Cover image for Colonial capitalism and the dilemmas of liberalism
Title:
Colonial capitalism and the dilemmas of liberalism
Author:
Ince, Onur Ulas, author.
ISBN:
9780190637293
Personal Author:
Edition:
First edition.
Physical Description:
x, 216 pages ; 24 cm.
Contents:
Colonial captialism and the dilemmas of liberalism -- In the beginning, all the world was America -- Not a partnership in pepper, coffee, calico, or tobacco -- Letters from Sydney.
Abstract:
"By the mid-nineteenth century, Britain celebrated its possession of a unique "empire of liberty" that propagated the rule of private property, free trade, and free labor across the globe. The British also knew that their empire had been built by conquering overseas territories, trading slaves, and extorting tribute from other societies. Set in the context of the early-modern British Empire, Colonial Capitalism and the Dilemmas of Liberalism paints a striking picture of these tensions between the illiberal origins of capitalism and its liberal imaginations in metropolitan thought. Onur Ulas Ince combines an analysis of political economy and political theory to examine the impact of colonial economic relations on the development of liberal thought in Britain. He shows how a liberal self-image for the British Empire was constructed in the face of the systematic expropriation, exploitation, and servitude that built its transoceanic capitalist economy. The resilience of Britain's self-image was due in large part to the liberal intellectuals of empire, such as John Locke, Edmund Burke, and Edward Gibbon Wakefield, and their efforts to disavow the violent transformations that propelled British colonial capitalism. Ince forcefully demonstrates that liberalism as a language of politics was elaborated in and through the political economic debates around the contested meanings of private property, market exchange, and free labor. Weaving together intellectual history, critical theory, and colonial studies, this book is a bold attempt to reconceptualize the historical relationship between capitalism, liberalism, and empire in a way that continues to resonate with our present moment."--
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Summary

Summary

By the mid-nineteenth century, Britain celebrated its possession of a unique "empire of liberty" that propagated the rule of private property, free trade, and free labor across the globe. The British also knew that their empire had been built by conquering overseas territories, trading slaves,and extorting tribute from other societies. Set in the context of the early-modern British Empire, Colonial Capitalism and the Dilemmas of Liberalism paints a striking picture of these tensions between the illiberal origins of capitalism and its liberal imaginations in metropolitan thought.Onur Ulas Ince combines an analysis of political economy and political theory to examine the impact of colonial economic relations on the development of liberal thought in Britain. He shows how a liberal self-image for the British Empire was constructed in the face of the systematic expropriation,exploitation, and servitude that built its transoceanic capitalist economy. The resilience of Britain's self-image was due in large part to the liberal intellectuals of empire, such as John Locke, Edmund Burke, and Edward Gibbon Wakefield, and their efforts to disavow the violent transformationsthat propelled British colonial capitalism. Ince forcefully demonstrates that liberalism as a language of politics was elaborated in and through the political economic debates around the contested meanings of private property, market exchange, and free labor.Weaving together intellectual history, critical theory, and colonial studies, this book is a bold attempt to reconceptualize the historical relationship between capitalism, liberalism, and empire in a way that continues to resonate with our present moment.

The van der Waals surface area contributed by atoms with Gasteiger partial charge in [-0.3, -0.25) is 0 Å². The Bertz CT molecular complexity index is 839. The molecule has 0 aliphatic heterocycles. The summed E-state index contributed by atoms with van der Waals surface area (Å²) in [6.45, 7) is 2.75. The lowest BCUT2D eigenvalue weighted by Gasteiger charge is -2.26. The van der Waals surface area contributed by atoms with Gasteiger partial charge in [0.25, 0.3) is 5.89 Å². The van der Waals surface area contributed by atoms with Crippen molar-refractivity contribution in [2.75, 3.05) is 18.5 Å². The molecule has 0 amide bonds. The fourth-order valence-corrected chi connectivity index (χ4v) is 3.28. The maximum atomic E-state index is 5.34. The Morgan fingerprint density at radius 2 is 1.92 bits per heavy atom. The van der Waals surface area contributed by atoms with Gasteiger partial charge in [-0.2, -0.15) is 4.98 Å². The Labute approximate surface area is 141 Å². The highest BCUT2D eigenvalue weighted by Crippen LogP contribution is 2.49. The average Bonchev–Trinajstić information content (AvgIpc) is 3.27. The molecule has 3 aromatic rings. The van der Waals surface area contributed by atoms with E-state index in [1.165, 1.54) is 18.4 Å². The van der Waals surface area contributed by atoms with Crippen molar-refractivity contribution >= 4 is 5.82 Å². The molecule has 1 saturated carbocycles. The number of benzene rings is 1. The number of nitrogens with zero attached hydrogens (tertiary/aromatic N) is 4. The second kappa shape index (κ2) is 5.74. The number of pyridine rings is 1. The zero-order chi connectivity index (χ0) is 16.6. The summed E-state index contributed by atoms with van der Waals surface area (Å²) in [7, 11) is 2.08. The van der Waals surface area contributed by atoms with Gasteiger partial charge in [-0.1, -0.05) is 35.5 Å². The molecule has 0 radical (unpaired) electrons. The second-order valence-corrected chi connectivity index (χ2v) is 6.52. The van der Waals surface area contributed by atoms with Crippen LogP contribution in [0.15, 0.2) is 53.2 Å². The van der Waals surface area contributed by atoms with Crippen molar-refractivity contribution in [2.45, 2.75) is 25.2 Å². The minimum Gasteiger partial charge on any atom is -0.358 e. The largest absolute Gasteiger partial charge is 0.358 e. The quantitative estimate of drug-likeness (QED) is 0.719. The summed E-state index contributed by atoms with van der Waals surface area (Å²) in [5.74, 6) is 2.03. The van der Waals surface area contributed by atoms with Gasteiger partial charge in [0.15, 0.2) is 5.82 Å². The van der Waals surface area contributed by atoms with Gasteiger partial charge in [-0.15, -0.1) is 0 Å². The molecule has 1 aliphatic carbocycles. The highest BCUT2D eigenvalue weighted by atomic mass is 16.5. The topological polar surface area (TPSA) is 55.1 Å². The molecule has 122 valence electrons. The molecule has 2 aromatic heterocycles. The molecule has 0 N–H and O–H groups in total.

Table of Contents

John Locke's Global Theory of PropertyEdmund Burke and the Vicissitudes of Imperial CommerceEdward Gibbon Wakefield and the Problem of Colonial Labor
Acknowledgmentsp. ix
Introduction: Liberalism and Empire in a New Keyp. 1
Liberalism, Capitalism, and Empirep. 2
Structure of the Bookp. 7
Ways Forwardp. 9
1 Colonial Capitalism and the Dilemmas of Liberalism: Framing an Inquiryp. 13
Liberalism and Empire: Rematerializing Afieldp. 14
New Dilemmas of Liberalismp. 24
Conclusion: Stereoscopic View of Historyp. 34
2 In the Beginning, All the World Was Americap. 38
Locke And The Atlanticp. 40
Money And Morality Of Accumulationp. 47
Money, Possession, And Dispossessionp. 55
Conclusion: Beyond Possessive Individualismp. 69
3 Not a Partnership in Pepper, Coffee, Calico, or Tobaccop. 74
Empire and Commercial Capitalism in Indiap. 77
Burke's Commercial Idealp. 88
Imperious Commercep. 95
Burke's "Peculiar Universalism" Revisitedp. 102
Conclusion: Imperial Frontiersmen, Gentlemanly Capitalistsp. 110
4 Letters from Sydneyp. 113
Political Labor Problem: The Metropolep. 117
Economic Labor Problem: The Colonyp. 127
Systematic Colonization: Capital and Empirep. 139
Conclusion: The Empire Of Libertyp. 154
Conclusion: Bringing the Economy Back Inp. 158
Notesp. 165
Indexp. 205